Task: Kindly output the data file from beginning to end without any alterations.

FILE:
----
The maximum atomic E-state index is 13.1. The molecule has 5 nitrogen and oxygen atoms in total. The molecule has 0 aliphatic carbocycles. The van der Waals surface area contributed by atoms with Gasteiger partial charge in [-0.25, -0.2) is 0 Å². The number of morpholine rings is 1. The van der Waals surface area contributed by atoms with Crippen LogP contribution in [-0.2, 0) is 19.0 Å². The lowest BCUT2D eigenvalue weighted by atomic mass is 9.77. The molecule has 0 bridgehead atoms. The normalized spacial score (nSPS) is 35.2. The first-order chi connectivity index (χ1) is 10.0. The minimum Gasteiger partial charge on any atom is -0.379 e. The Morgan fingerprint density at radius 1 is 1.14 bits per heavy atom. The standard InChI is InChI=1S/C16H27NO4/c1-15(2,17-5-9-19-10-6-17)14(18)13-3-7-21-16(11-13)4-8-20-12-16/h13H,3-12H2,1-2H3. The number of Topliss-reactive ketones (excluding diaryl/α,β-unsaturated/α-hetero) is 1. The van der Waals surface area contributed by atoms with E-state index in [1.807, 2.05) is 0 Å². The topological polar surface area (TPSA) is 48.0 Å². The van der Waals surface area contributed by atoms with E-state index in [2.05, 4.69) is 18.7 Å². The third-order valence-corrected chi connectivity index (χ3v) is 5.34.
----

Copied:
The maximum atomic E-state index is 13.1. The molecule has 5 nitrogen and oxygen atoms in total. The molecule has 0 aliphatic carbocycles. The van der Waals surface area contributed by atoms with Gasteiger partial charge in [-0.25, -0.2) is 0 Å². The number of morpholine rings is 1. The van der Waals surface area contributed by atoms with Crippen LogP contribution in [-0.2, 0) is 19.0 Å². The lowest BCUT2D eigenvalue weighted by atomic mass is 9.77. The molecule has 0 bridgehead atoms. The normalized spacial score (nSPS) is 35.2. The first-order chi connectivity index (χ1) is 10.0. The minimum Gasteiger partial charge on any atom is -0.379 e. The Morgan fingerprint density at radius 1 is 1.14 bits per heavy atom. The standard InChI is InChI=1S/C16H27NO4/c1-15(2,17-5-9-19-10-6-17)14(18)13-3-7-21-16(11-13)4-8-20-12-16/h13H,3-12H2,1-2H3. The number of Topliss-reactive ketones (excluding diaryl/α,β-unsaturated/α-hetero) is 1. The van der Waals surface area contributed by atoms with E-state index in [1.807, 2.05) is 0 Å². The topological polar surface area (TPSA) is 48.0 Å². The van der Waals surface area contributed by atoms with E-state index in [2.05, 4.69) is 18.7 Å². The third-order valence-corrected chi connectivity index (χ3v) is 5.34.